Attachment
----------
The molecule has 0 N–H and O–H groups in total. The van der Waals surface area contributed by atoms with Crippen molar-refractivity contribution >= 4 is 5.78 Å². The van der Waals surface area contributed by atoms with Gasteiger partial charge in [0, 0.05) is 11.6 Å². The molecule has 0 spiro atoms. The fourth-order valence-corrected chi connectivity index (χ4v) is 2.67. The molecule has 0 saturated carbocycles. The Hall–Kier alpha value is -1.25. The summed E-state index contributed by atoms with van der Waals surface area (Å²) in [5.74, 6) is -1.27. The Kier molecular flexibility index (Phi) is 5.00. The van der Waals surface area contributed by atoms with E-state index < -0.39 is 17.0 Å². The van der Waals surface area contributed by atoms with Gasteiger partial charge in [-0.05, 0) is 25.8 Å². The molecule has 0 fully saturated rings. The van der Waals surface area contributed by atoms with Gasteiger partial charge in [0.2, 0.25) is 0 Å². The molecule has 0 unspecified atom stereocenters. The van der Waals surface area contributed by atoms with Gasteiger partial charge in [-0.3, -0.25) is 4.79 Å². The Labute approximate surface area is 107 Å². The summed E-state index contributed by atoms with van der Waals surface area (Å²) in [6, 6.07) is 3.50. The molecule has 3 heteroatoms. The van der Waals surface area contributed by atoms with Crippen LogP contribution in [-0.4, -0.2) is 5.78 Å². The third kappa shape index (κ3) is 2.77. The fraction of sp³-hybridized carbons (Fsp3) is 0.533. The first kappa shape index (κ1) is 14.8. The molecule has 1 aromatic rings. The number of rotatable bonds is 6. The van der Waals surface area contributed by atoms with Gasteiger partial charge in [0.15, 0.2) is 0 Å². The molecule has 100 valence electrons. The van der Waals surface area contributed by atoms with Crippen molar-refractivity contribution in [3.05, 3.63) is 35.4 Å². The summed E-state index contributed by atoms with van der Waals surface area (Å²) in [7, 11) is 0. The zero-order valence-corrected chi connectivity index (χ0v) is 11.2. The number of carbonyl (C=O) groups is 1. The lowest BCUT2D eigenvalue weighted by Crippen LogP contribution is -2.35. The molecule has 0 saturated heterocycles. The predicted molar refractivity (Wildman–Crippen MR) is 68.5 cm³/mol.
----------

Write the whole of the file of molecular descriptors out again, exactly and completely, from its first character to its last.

The molecule has 0 N–H and O–H groups in total. The van der Waals surface area contributed by atoms with Crippen molar-refractivity contribution >= 4 is 5.78 Å². The van der Waals surface area contributed by atoms with Gasteiger partial charge in [0, 0.05) is 11.6 Å². The molecule has 0 spiro atoms. The fourth-order valence-corrected chi connectivity index (χ4v) is 2.67. The molecule has 0 saturated carbocycles. The Hall–Kier alpha value is -1.25. The summed E-state index contributed by atoms with van der Waals surface area (Å²) in [5.74, 6) is -1.27. The Kier molecular flexibility index (Phi) is 5.00. The van der Waals surface area contributed by atoms with E-state index < -0.39 is 17.0 Å². The van der Waals surface area contributed by atoms with Gasteiger partial charge in [-0.05, 0) is 25.8 Å². The molecule has 0 fully saturated rings. The van der Waals surface area contributed by atoms with Gasteiger partial charge in [0.2, 0.25) is 0 Å². The molecule has 0 unspecified atom stereocenters. The van der Waals surface area contributed by atoms with Gasteiger partial charge in [-0.3, -0.25) is 4.79 Å². The Labute approximate surface area is 107 Å². The summed E-state index contributed by atoms with van der Waals surface area (Å²) in [6, 6.07) is 3.50. The molecule has 3 heteroatoms. The van der Waals surface area contributed by atoms with Crippen LogP contribution in [-0.4, -0.2) is 5.78 Å². The third kappa shape index (κ3) is 2.77. The fraction of sp³-hybridized carbons (Fsp3) is 0.533. The first kappa shape index (κ1) is 14.8. The molecule has 1 aromatic rings. The number of rotatable bonds is 6. The van der Waals surface area contributed by atoms with Gasteiger partial charge in [0.15, 0.2) is 0 Å². The molecule has 100 valence electrons. The van der Waals surface area contributed by atoms with Crippen molar-refractivity contribution in [3.05, 3.63) is 35.4 Å². The summed E-state index contributed by atoms with van der Waals surface area (Å²) in [7, 11) is 0. The zero-order valence-corrected chi connectivity index (χ0v) is 11.2. The number of carbonyl (C=O) groups is 1. The lowest BCUT2D eigenvalue weighted by Crippen LogP contribution is -2.35. The molecule has 0 saturated heterocycles. The predicted molar refractivity (Wildman–Crippen MR) is 68.5 cm³/mol.